How do you deep clean one of London’s landmark buildings, which has a packed diary of events, with the least disruption possible?

By Gela Pertusini, MODUS

In terms of grandeur, few buildings in London can rival Somerset House, the palatial and Palladian home of the artworks of the Courtauld Institute. Sitting on the north bank of the Thames, opposite the National Theatre, it was built on the site of the Duke of Somerset’s Tudor mansion which later became the official residence of several of the Stuart monarchs’ wives before being rebuilt entirely in the late 18th century to house the Royal Academy, Royal Society and assorted government offices.

On a sunny summer’s day, its Portland stone façade gleams with an almost unnatural whiteness in a city far better known for its muted browns and greys. A quick glance at Somerset House’s lower level, which runs next to a busy road carrying traffic along the riverside, tells you that white is not the building’s customary colour but is due to a very deep clean. The work was carried out by the British restoration specialists Thomann-Hanry® using a technique that the company has developed to clean historic stonework and elevations, called “façade gommage®” – from the French for rub or exfoliate. The method involves raising a cabin – about the size of a transit van – on the arm of a cherry picker to the required level and directing a hose at the area that needs work.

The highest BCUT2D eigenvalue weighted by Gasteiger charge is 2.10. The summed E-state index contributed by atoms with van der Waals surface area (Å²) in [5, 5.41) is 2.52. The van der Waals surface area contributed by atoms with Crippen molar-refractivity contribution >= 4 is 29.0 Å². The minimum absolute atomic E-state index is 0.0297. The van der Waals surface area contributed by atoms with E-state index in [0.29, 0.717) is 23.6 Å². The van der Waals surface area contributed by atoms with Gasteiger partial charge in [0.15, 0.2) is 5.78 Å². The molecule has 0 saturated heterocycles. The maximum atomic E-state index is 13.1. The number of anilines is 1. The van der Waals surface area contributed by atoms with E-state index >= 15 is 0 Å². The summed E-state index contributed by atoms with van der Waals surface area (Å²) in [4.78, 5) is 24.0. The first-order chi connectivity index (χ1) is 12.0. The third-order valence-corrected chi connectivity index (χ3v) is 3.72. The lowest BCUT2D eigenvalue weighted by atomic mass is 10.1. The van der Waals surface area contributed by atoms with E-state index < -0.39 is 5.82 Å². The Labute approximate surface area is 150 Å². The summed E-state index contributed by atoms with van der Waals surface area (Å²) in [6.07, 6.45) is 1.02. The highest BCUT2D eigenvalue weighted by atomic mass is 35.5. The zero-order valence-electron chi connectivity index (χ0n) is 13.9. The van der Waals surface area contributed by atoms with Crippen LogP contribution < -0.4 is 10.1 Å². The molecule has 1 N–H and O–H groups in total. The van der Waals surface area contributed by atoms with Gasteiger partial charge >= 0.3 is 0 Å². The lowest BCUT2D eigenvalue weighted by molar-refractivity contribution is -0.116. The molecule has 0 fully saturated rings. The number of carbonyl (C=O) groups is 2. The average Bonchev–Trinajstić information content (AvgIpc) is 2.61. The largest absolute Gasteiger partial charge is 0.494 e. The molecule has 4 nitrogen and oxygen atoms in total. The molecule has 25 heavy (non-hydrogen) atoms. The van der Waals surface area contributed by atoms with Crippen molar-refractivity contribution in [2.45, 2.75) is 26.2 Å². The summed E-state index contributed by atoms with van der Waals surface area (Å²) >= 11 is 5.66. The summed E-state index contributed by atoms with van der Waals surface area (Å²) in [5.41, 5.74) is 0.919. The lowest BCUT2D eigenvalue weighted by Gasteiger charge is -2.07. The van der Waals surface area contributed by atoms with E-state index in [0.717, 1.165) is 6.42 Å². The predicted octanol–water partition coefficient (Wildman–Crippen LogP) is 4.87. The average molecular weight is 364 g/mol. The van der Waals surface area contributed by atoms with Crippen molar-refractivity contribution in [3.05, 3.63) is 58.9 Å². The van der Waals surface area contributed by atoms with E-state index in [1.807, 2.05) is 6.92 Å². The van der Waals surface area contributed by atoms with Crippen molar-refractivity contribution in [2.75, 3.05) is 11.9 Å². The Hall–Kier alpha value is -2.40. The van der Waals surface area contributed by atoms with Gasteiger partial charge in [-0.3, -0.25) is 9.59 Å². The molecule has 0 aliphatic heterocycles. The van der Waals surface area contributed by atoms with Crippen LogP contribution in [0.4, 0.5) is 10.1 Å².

So far, so normal but, rather than water or the grit used more commonly, the gommage system uses a very fine, but sharp-edged, powder made from aluminium silicate (a waste product from the manufacture of aluminium) which is delivered at low pressure to the stonework and gently removes the built-up grime.

“It’s akin to mineral talc,” says Mark Styles, Thomann-Hanry’s managing director. “If you dropped a handful in a room, it would waft and spread out rather than fall to the floor so it’s incredibly light compared to what might be used in [other] cleaning processes.”

The raised cabin contains large fans that create a vacuum so that all the loosened dirt and the aluminium silicate powder is then sucked back into it and passed through a water curtain, which turns the waste into a slurry. This is then run back to ground level and filtered to separate out the powder and dirt which is eventually used for aggregate while the water is recycled.

Its absence of chemicals, reuse of water and repurposing and recycling of an industrial by-product give the gommage method impeccable eco-credentials which certainly make it attractive. But, perhaps a bigger draw is that its lack of scaffolding gives it relative nimbleness.

Click here to continue reading the article.

Back to news arrow-tip